Solar power companies, lawyers predict fight back against government measures to snuff out photovoltaic power boom

Solarpark in Ostrožská Lhota

Czech lawmakers have taken a big step to put a lid on the country’s solar power boom. The lower house has voted through a package of taxes hitting solar companies and power producers to curb electricity price rises next year.

A massive last minute lobbying campaign by solar power companies and demonstration in front of parliament could not prevent the worst for solar power companies on Tuesday. A three-pronged set of measures comprising a 26 percent tax on solar power firms for the next three years, 32 percent tax on free carbon emissions allocation in 2011 and 2012 and tax on agricultural land used for solar panels was voted through the lower house unscathed.

Prime Minister Petr Nečas and other top members of the government stepped out after the victory and said the measures would keep electricity rises next year below 5.5 percent. Without them, they said households would have faced rises of 12 percent and industry of 18 percent in 2011.

But solar power companies say the changes have undermined their business and investments, often based on bank loans. Michal Gärtner is manger of the company Photon Energy which has around a dozen ongoing solar power projects in the country.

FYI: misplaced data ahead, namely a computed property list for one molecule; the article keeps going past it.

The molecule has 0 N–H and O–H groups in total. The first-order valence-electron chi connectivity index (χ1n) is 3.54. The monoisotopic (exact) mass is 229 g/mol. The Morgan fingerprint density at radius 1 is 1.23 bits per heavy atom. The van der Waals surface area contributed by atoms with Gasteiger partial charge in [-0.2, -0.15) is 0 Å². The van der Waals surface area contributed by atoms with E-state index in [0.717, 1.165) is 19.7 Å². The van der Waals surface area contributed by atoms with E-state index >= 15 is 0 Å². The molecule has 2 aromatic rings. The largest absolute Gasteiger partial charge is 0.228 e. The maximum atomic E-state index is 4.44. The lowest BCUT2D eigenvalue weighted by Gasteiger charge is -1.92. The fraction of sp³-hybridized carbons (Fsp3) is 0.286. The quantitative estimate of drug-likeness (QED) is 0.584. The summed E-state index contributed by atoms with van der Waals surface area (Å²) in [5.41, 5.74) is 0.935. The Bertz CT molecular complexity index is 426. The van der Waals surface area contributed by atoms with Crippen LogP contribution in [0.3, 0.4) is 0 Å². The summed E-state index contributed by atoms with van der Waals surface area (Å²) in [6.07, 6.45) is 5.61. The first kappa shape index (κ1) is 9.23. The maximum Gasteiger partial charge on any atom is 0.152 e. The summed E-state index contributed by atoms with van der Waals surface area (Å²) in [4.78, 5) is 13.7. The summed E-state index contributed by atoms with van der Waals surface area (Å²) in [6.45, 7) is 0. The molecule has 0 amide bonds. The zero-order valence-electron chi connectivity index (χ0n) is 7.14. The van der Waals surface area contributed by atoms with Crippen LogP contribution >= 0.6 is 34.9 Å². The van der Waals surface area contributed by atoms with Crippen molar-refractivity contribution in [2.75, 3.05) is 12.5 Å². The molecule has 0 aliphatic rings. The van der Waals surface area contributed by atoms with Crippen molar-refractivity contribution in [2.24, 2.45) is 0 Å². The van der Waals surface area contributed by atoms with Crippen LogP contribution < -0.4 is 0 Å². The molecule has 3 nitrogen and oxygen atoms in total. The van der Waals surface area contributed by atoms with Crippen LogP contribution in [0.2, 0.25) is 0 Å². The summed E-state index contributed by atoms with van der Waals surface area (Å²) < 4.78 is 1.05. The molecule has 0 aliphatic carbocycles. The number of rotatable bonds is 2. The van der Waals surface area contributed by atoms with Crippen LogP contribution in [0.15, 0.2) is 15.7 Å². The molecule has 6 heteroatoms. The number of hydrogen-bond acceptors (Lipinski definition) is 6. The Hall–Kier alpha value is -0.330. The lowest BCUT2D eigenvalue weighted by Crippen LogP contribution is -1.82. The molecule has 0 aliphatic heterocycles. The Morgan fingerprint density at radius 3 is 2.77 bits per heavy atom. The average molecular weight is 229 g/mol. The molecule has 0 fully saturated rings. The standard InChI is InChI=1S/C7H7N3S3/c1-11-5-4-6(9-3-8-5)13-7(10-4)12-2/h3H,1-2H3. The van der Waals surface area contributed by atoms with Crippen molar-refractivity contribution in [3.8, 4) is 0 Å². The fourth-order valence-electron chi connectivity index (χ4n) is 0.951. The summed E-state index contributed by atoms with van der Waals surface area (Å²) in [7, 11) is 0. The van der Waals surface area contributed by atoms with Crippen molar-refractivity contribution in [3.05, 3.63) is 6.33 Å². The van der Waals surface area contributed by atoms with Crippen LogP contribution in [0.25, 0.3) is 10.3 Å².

“The effect will be quite dramatic in the first three years. Either we will have to renegotiate the loan deals we have with the banks or we will have to cough up some extra money to put into the power plants as equity.”

He says Photon’s solar business will be loss making but it can survive if cash is transferred from other parts of the company. But other firms might not be so lucky and could hit the wall.

Mr. Gartner also says the Czech government is likely to face a challenge to its latest move at the European Commission in Brussels for abruptly changing the rules.

“The indications we have from EPIA, the European Photovoltaic Industry Association, are quite clear in this respect and they will take it to the European Commission. And I think they will be successful because it is a retroactive step and singles out the investors and says they are responsible for the increase in electricity prices.”

In a similar case, he says the Commission challenged similar steps taken by Spain after it tried to snuff out its solar power boom.

Photo: European Commission
And local legal companies are also bracing themselves for a spate of arbitration cases being launched by Czech and foreign solar power companies claiming that the government has broken investment protection treaties.

One legal company advising solar power companies says it expects the government will in the long term have to pay out more in compensation to those companies once the arbitration rulings start rolling in than it collected from the new taxes. The sun is not likely to set soon on this one.